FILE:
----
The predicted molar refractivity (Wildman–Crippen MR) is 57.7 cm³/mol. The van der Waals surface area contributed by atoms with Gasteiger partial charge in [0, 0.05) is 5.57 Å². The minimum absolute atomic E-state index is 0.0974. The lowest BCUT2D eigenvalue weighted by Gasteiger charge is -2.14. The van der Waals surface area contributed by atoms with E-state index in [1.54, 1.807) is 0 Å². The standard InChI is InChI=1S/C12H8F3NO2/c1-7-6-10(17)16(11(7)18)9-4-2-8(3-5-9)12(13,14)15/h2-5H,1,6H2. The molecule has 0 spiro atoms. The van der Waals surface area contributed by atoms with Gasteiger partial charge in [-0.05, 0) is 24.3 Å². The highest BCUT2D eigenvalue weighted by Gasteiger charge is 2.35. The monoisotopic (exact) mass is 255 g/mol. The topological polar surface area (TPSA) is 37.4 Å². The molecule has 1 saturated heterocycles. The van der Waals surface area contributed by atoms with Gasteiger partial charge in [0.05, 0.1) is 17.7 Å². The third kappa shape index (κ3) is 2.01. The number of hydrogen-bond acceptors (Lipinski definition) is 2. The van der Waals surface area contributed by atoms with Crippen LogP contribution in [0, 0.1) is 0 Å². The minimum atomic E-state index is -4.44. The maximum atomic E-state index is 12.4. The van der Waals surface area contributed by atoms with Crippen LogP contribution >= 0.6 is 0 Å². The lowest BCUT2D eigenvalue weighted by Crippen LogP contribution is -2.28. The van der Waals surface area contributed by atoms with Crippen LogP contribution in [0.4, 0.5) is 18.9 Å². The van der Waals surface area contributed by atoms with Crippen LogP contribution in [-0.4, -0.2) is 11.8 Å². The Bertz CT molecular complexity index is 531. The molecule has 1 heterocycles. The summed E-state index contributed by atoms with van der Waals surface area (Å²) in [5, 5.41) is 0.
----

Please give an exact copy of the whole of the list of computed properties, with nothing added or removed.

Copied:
The predicted molar refractivity (Wildman–Crippen MR) is 57.7 cm³/mol. The van der Waals surface area contributed by atoms with Gasteiger partial charge in [0, 0.05) is 5.57 Å². The minimum absolute atomic E-state index is 0.0974. The lowest BCUT2D eigenvalue weighted by Gasteiger charge is -2.14. The van der Waals surface area contributed by atoms with E-state index in [1.54, 1.807) is 0 Å². The standard InChI is InChI=1S/C12H8F3NO2/c1-7-6-10(17)16(11(7)18)9-4-2-8(3-5-9)12(13,14)15/h2-5H,1,6H2. The molecule has 0 spiro atoms. The van der Waals surface area contributed by atoms with Gasteiger partial charge in [-0.05, 0) is 24.3 Å². The highest BCUT2D eigenvalue weighted by Gasteiger charge is 2.35. The monoisotopic (exact) mass is 255 g/mol. The topological polar surface area (TPSA) is 37.4 Å². The molecule has 1 saturated heterocycles. The van der Waals surface area contributed by atoms with Gasteiger partial charge in [0.05, 0.1) is 17.7 Å². The third kappa shape index (κ3) is 2.01. The number of hydrogen-bond acceptors (Lipinski definition) is 2. The van der Waals surface area contributed by atoms with Crippen LogP contribution in [0, 0.1) is 0 Å². The minimum atomic E-state index is -4.44. The maximum atomic E-state index is 12.4. The van der Waals surface area contributed by atoms with Crippen LogP contribution >= 0.6 is 0 Å². The lowest BCUT2D eigenvalue weighted by Crippen LogP contribution is -2.28. The van der Waals surface area contributed by atoms with Crippen LogP contribution in [0.4, 0.5) is 18.9 Å². The van der Waals surface area contributed by atoms with Crippen LogP contribution in [-0.4, -0.2) is 11.8 Å². The Bertz CT molecular complexity index is 531. The molecule has 1 heterocycles. The summed E-state index contributed by atoms with van der Waals surface area (Å²) in [5, 5.41) is 0.